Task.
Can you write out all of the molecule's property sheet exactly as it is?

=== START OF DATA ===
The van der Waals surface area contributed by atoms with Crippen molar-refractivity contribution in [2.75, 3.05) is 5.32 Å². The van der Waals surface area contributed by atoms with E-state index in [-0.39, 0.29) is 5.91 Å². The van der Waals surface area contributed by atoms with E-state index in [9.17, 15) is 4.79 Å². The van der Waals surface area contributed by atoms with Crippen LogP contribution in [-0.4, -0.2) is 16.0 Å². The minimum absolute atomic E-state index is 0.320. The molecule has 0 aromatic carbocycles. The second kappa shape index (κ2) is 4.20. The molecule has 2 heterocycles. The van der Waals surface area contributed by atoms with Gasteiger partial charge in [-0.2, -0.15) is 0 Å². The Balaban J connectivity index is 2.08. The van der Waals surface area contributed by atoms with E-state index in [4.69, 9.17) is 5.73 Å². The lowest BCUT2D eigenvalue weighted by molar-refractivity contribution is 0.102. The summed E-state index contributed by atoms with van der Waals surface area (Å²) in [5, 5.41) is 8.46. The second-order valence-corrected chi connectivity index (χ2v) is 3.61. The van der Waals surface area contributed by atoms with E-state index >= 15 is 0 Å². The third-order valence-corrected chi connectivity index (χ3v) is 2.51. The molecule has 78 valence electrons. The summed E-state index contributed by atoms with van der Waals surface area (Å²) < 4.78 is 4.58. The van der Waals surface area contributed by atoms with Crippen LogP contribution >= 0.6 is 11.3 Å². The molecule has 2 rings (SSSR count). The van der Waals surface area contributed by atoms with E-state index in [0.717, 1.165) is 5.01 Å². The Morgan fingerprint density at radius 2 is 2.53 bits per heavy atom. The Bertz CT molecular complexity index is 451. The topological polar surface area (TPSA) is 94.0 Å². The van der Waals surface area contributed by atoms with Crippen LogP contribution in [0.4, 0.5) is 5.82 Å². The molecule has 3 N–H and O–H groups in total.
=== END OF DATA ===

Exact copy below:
The van der Waals surface area contributed by atoms with Crippen molar-refractivity contribution in [2.75, 3.05) is 5.32 Å². The van der Waals surface area contributed by atoms with E-state index in [-0.39, 0.29) is 5.91 Å². The van der Waals surface area contributed by atoms with E-state index in [9.17, 15) is 4.79 Å². The van der Waals surface area contributed by atoms with Crippen LogP contribution in [-0.4, -0.2) is 16.0 Å². The minimum absolute atomic E-state index is 0.320. The molecule has 0 aromatic carbocycles. The second kappa shape index (κ2) is 4.20. The molecule has 2 heterocycles. The van der Waals surface area contributed by atoms with Gasteiger partial charge in [-0.2, -0.15) is 0 Å². The Balaban J connectivity index is 2.08. The van der Waals surface area contributed by atoms with E-state index in [4.69, 9.17) is 5.73 Å². The lowest BCUT2D eigenvalue weighted by molar-refractivity contribution is 0.102. The summed E-state index contributed by atoms with van der Waals surface area (Å²) in [5, 5.41) is 8.46. The second-order valence-corrected chi connectivity index (χ2v) is 3.61. The van der Waals surface area contributed by atoms with E-state index >= 15 is 0 Å². The third-order valence-corrected chi connectivity index (χ3v) is 2.51. The molecule has 78 valence electrons. The summed E-state index contributed by atoms with van der Waals surface area (Å²) < 4.78 is 4.58. The van der Waals surface area contributed by atoms with Crippen LogP contribution >= 0.6 is 11.3 Å². The molecule has 2 rings (SSSR count). The van der Waals surface area contributed by atoms with E-state index in [0.717, 1.165) is 5.01 Å². The Morgan fingerprint density at radius 2 is 2.53 bits per heavy atom. The Bertz CT molecular complexity index is 451. The topological polar surface area (TPSA) is 94.0 Å². The van der Waals surface area contributed by atoms with Crippen LogP contribution in [0.4, 0.5) is 5.82 Å². The molecule has 3 N–H and O–H groups in total.